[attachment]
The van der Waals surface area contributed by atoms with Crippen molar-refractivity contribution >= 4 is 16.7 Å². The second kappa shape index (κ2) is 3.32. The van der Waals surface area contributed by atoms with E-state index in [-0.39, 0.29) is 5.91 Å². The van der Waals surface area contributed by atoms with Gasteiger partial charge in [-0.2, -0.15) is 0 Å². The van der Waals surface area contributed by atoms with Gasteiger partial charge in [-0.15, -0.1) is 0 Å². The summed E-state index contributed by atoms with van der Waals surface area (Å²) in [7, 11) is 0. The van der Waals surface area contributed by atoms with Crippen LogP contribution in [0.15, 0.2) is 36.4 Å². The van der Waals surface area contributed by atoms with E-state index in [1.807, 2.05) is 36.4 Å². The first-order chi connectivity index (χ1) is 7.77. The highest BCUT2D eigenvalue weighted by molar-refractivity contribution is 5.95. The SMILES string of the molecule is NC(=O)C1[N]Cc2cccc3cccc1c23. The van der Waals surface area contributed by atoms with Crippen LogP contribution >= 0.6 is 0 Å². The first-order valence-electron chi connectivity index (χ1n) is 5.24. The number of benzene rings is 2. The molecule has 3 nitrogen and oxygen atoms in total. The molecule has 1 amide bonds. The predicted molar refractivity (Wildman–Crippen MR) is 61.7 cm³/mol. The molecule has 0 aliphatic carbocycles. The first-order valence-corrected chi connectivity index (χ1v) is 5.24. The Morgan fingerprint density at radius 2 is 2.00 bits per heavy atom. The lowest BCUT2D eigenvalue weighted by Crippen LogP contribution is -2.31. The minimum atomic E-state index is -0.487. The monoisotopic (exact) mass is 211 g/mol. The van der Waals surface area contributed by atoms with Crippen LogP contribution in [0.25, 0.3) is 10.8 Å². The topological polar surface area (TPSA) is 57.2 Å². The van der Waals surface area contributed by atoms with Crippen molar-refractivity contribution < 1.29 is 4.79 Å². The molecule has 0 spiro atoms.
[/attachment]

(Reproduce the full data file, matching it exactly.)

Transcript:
The van der Waals surface area contributed by atoms with Crippen molar-refractivity contribution >= 4 is 16.7 Å². The second kappa shape index (κ2) is 3.32. The van der Waals surface area contributed by atoms with E-state index in [-0.39, 0.29) is 5.91 Å². The van der Waals surface area contributed by atoms with Gasteiger partial charge in [-0.2, -0.15) is 0 Å². The van der Waals surface area contributed by atoms with Gasteiger partial charge in [-0.15, -0.1) is 0 Å². The summed E-state index contributed by atoms with van der Waals surface area (Å²) in [7, 11) is 0. The van der Waals surface area contributed by atoms with Crippen LogP contribution in [0.15, 0.2) is 36.4 Å². The van der Waals surface area contributed by atoms with E-state index in [1.807, 2.05) is 36.4 Å². The first-order chi connectivity index (χ1) is 7.77. The highest BCUT2D eigenvalue weighted by molar-refractivity contribution is 5.95. The SMILES string of the molecule is NC(=O)C1[N]Cc2cccc3cccc1c23. The van der Waals surface area contributed by atoms with Crippen LogP contribution >= 0.6 is 0 Å². The first-order valence-electron chi connectivity index (χ1n) is 5.24. The number of benzene rings is 2. The molecule has 3 nitrogen and oxygen atoms in total. The molecule has 1 amide bonds. The predicted molar refractivity (Wildman–Crippen MR) is 61.7 cm³/mol. The molecule has 0 aliphatic carbocycles. The first-order valence-corrected chi connectivity index (χ1v) is 5.24. The Morgan fingerprint density at radius 2 is 2.00 bits per heavy atom. The lowest BCUT2D eigenvalue weighted by Crippen LogP contribution is -2.31. The minimum atomic E-state index is -0.487. The monoisotopic (exact) mass is 211 g/mol. The van der Waals surface area contributed by atoms with Crippen LogP contribution in [0.25, 0.3) is 10.8 Å². The topological polar surface area (TPSA) is 57.2 Å². The van der Waals surface area contributed by atoms with Crippen molar-refractivity contribution < 1.29 is 4.79 Å². The molecule has 0 spiro atoms.